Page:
Monarchs Without Borders: Behind the scenes

Danaus plexippus
Monarchs Without Borders: Behind the scenes

Are you one of the many who’ve been filled with wonder at the transformation of the monarch butterfly? Observing the feeding activities of the caterpillars, seeing the mysterious chrysalis take shape, saying farewell as the butterflies take off for Mexico – what wonderful moments these are. It so happens that an enthusiastic team devotes itself all year long to making it possible for budding breeders to enjoy these unforgettable experiences.

A complete kit

For 20 years the Insectarium has been offering citizens and students a chance to delight in the experience of raising the king of the butterflies. About 11,000 kits containing over 56,000 monarchs have been distributed so far. Each kit* consists of monarch caterpillars and chrysalides, a milkweed plant, Monarch Watch stickers, and access to an information and support blog.

Monarch production

Raising butterflies in large quantities calls for specialized expertise and an investment of much time and energy. Since the start of the program, the Insectarium has been associated with a Québec breeder to define and achieve high standards in hygiene and breeding, in managing genetic pools, in insect living conditions and in respect for the environment.

To avoid inbreeding and to control contamination risks, breeding begins each spring with a few adults from the natural population, freshly arrived from their breeding area.

Several tests are carried out to determine the monarchs’ health, the testing facilities being reserved for authorized personnel.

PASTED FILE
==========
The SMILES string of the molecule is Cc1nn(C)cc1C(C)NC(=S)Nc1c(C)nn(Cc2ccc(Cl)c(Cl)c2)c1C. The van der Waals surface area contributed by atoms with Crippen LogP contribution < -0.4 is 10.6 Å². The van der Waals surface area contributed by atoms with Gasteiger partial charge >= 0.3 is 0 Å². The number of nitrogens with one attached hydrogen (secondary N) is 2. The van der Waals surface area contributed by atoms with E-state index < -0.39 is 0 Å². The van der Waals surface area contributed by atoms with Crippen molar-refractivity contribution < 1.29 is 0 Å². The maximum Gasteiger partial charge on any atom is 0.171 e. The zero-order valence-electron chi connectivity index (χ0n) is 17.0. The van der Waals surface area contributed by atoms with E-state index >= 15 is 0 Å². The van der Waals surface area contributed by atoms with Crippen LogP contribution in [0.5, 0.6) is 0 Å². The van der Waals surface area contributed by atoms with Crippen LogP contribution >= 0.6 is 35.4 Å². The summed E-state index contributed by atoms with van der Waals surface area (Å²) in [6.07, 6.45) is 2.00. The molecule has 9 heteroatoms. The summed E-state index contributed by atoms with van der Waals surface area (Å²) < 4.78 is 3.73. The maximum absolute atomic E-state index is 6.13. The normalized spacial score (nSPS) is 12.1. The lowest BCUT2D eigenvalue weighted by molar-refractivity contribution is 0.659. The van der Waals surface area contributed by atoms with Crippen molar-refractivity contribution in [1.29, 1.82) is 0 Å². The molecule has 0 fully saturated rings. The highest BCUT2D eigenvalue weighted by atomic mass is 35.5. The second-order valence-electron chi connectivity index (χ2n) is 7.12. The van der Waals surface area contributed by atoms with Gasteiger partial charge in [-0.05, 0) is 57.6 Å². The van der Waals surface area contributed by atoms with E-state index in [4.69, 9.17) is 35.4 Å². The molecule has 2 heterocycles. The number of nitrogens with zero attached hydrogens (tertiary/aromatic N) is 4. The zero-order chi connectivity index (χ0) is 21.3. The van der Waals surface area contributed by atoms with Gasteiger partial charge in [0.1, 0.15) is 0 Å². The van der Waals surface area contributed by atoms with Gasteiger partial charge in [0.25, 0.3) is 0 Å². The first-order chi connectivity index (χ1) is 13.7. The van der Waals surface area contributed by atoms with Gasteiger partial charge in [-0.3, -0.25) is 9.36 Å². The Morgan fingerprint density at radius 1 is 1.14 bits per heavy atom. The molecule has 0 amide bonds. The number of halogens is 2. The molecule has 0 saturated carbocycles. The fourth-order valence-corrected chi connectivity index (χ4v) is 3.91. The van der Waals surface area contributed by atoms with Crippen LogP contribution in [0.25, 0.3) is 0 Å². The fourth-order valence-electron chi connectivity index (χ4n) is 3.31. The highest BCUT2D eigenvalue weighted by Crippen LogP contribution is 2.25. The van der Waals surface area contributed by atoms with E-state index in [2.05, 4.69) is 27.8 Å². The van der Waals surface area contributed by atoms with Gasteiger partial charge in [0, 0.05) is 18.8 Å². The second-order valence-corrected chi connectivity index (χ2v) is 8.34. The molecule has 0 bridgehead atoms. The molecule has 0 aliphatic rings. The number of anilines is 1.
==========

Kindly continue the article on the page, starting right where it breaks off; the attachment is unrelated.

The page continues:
Milkweed, lots of milkweed!

The Insectarium horticulturist has to plan for feeding the monarchs months in advance. Imagine producing more than 1,000 seedlings to feed all those voracious mandibles! You also have to deal with temperature, rainfall, available space and staff, and see to it that the young plants make for a plentiful enough pantry to go into the breeding cage. Lorraine Bluteau is an expert, and every year there’s plenty of milkweed to go around, as lush as you could possibly want.
And everyone else who’s involved…

From January to the end of May the kits are on sale through the Insectarium website. Staff from the Friends of the Insectarium deal with purchasers and with administrative matters. All the kits are quick to find takers, and the handover day has to be organized, which requires the help of a number of our invaluable volunteers.

Almost the entire Insectarium staff takes part: bagging the plants, preparing thousands of caterpillar tubs, sticking the chrysalides to cardboard, welcoming the breeders, explaining the breeding stages, a labelling workshop... From early September to mid-October, the monarch sets the pace for the Insectarium. Some breeding is entrusted to staff, who keep the breeders updated, virtually day by day, with their comments and thoughts on care to be given by way of an exclusive blog that also allows adoptive parents to share their experience and to find an expert who will answer their questions.

Will you be part of the adventure in 2016?


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